The illustrious Dr. Howard Chang of Michigan State University recently sent me photomicrographs of a meningioma specimen from the posterior fossa of a 63-year-old female. Within the meningioma were noticed "funny worm-like profiles". The specimen was sent to the Centers for Disease Control, which provided reassurance that these profiles were not parasites. The inimitable Dr. John Donahue wondered whether this was simply embedded ependymal lining. I wondered the same thing. Dr. Chang tells me that GFAP was not ordered by the general pathologist signing out this case. Meanwhile, the eminent Dr. Mark Cohen felt -- despite the CDC's pronouncement -- that the structures did not look human. Please help our colleague Dr. Chang by making any diagnostic suggestions in the comments section.






Friday, April 8, 2016

Zika virus isolated from fetal brain tissue

Cheng-Ying Ho, MD, PhD
Dr. Cheng-Ying Ho, neuropathologist at Children's National Medical Center in Washington DC, recently authored a report in the New England Journal of Medicine entitled Zika Virus Infection with Prolonged Maternal Viremia and Fetal Brain Abnormalities. In this report, Dr. Ho and colleagues describe a case of a pregnant woman and her fetus infected with the Zika virus during the eleventh week of gestation. The fetus had a significantly decreased head circumference by the twentieth week of gestation. Given the grave prognosis, the mother elected to terminate the pregnancy at 21-weeks gestation. Postmortem analysis of the fetal brain revealed diffuse cerebral cortical thinning, a high Zika virus RNA load, detection of viral particles, and isolation of the Zika virus from brain tissue. This is the first report of Zika virus isolation from fetal brain tissue. This finding fulfills Koch's second postulate regarding the isolation of a pathogen from a diseased organism and therefore goes a long way toward strengthening the association between congential Zika virus infection and fetal brain damage. This is an important work from a rising star in the neuropathological firmament. As a fellow neuropathologist commented, Dr. Ho is "a very talented young investigator from whom you will be hearing a lot in the future".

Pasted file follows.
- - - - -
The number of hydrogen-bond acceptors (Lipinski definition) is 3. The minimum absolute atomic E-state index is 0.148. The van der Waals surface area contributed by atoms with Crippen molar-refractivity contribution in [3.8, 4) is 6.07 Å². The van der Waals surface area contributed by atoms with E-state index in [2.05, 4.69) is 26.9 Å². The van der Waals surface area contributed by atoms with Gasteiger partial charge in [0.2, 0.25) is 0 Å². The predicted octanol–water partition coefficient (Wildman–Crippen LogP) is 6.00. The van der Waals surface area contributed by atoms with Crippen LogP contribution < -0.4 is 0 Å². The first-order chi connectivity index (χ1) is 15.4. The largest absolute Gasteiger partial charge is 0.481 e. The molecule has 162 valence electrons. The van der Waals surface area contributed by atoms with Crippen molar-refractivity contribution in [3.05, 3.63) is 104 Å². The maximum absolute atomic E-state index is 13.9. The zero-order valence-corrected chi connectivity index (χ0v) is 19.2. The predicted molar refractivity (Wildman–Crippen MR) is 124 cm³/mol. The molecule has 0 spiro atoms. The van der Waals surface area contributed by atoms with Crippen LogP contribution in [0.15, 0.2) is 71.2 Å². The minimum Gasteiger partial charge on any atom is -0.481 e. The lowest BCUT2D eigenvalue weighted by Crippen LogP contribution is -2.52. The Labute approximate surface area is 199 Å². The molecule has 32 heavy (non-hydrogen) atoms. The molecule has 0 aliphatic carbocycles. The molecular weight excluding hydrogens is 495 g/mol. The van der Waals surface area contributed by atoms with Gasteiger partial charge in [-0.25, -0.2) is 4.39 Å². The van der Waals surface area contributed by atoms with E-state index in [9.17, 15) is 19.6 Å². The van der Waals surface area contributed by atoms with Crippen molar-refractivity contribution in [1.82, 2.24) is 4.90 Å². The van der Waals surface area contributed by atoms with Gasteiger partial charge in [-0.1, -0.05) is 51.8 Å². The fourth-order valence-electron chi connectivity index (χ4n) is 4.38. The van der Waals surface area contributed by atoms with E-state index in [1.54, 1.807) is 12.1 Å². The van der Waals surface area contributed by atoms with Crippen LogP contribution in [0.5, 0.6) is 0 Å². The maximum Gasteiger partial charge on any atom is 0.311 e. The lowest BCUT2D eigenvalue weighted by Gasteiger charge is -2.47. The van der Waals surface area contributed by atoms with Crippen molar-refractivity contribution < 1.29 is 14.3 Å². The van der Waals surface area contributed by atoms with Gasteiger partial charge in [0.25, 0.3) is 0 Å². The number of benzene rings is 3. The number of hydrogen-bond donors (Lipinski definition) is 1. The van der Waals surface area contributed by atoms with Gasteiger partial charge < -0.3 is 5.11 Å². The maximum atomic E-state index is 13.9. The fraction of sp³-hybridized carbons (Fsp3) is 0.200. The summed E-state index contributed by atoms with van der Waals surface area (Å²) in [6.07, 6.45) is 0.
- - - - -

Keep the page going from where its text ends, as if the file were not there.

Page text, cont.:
Monday, April 4, 2016

Triennial Meeting of the European Confederation of Neuropathological Societies set for July 6-9 in Bordeaux, France

Dr. Kathy Newell informs me that the abstract submission date for the triennial European Congress of Neuropathology (ECNP) has been extended to April 8, 2016. The Congress website describes the meeting as follows: